March/April 2012 “On My Deathbed” Winner Explains Her Picks

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March/April “On My Deathbed” winner, Danaca Booth, reveals her prize picks. From the Talking Heads to Steve Earle, read Danaca’s thoughts on each pick that helped her win a Martin D-15M guitar.  Enter the current “On My Deathbed” Contest for your chance to win a Martin D-28 guitar!


Stop Making Sense – Talking Heads (1984)

If there’s an album that can span life and death, it has to be this classic live offering from the Talking Heads. This one’s steeped in human experiences both common and transcendent: frustration, reflection, boredom, revelation, love, and pain. What more could you want?


There’s Nothing Wrong with Love – Built to Spill (1994)

Doesn’t everybody wish they could sing, “Stay with me until I die, there’s nothing else I wanna try” on their deathbed and mean it? To have no regrets? Honestly, life’s probably too full for many of us to exhaust desire in one life, but I always want to believe Doug Martsch when he sings that line.


‘Til the Medicine Takes – Widespread Panic (1999)

If I was gonna throw a party to celebrate life before death, I’d want this album on that night’s playlist. There’s something about these boys from Georgia that naturally fosters good will and reverence: “We’ve got a party going on, many spirits strong. Ain’t no preacher, just happy to meet ya. Half a bottle ‘neath the bed, keep your spirits fed, my hat’s off to you and you and you!”

In the Air – The Handsome Family (2000)

I was eleven years late to the party on this album, and it’s by far the album that I’ve spent the least time with on this list. But I listened to it straight for days this past fall, and it’s felt old and familiar and necessary ever since: “In the air, someday I will live in the air.”


The Size of Planets – Haley Bonar (2002)

I’ve been listening to this album since in came out, and I’m certain I’ll never, ever, tire of it. If there are angels, they will sound like Haley Bonar. Also, I do believe she plays the very guitar being given away – bonus!

Our Endless Numbered Days – Iron and Wine (2004)

While significantly more stripped down than more recent Iron and Wine albums, this one has layers that have kept me listening and interested for years. This album is just beautiful.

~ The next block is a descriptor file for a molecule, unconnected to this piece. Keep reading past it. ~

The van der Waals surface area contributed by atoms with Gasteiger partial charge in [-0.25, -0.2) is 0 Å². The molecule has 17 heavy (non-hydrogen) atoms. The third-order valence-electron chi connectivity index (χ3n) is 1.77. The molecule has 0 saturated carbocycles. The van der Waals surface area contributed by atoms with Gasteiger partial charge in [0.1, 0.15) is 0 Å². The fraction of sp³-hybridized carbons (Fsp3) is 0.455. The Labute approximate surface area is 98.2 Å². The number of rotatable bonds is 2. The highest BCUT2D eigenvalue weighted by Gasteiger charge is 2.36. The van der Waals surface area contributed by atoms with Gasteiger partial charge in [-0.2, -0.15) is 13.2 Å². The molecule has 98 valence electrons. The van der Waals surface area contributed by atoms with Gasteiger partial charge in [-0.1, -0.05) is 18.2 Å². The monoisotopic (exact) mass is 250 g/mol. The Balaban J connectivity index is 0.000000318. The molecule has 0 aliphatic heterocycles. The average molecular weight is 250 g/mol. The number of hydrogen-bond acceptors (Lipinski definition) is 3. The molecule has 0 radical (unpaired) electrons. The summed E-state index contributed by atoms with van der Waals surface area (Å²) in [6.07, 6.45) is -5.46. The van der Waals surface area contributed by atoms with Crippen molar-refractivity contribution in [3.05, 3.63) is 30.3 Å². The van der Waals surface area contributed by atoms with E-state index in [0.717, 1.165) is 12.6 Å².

A Blessing and a Curse – Drive-by Truckers (2006)

I love the honesty of all the Truckers’ songwriters, from formations past to present. As the album title suggests, this recording shows one of my all-time favorite bands grappling with a tension between good and bad that colors so many lives at one time or another, but which might sound like whining or naval gazing in the hands of less-skilled songwriters than DBT.

The Revolution Starts…Now – Steve Earle (2007)

Listening to Steve Earle’s music from the past decade or so is like witnessing a moral pilgrimage. Expanding from strict observations of the world as it is, this album captures the seeker’s vision of a different way the world could be: “all our hopes had come to be, and the people gathered. And they all brought what they could, and nobody went out.” A deathbed top ten needs a moral voice, and a prophecy or two; Earle’s my pick for the job.

We Were Dead Before the Ship Even Sank – Modest Mouse (2007)

I struggled with which Modest Mouse album to include, because there had to be one. My first instinct was the Lonesome Crowded West – for sheer awesomeness and out of a sense of loyalty to their earlier sound. But, the truth is I love the carnival-rock sound of their most recent full-length in a different but equally great way. Brock’s naturalist’s take on an ancient metaphor (“ashes to ashes, dust to dust”) in Parting of the Sensory (“someday you will die somehow and something’s gonna steal your carbon”) demanded inclusion on this list.

The Life of the World to Come – The Mountain Goats (2009)

The top 20 albums I couldn’t live or die without would probably include about ten Mountain Goats albums. But, contest parameters being what they are, I had to pick the cast of characters in The Life of the World to Come for final company, because they all seem to have an eye toward the afterlife. Their sense of impending doom may make them all a bit paranoid, but it also lends weight to their lives and somehow, like so many of Darnielle’s stories, leaves me feeling inexplicably thankful and hopeful.

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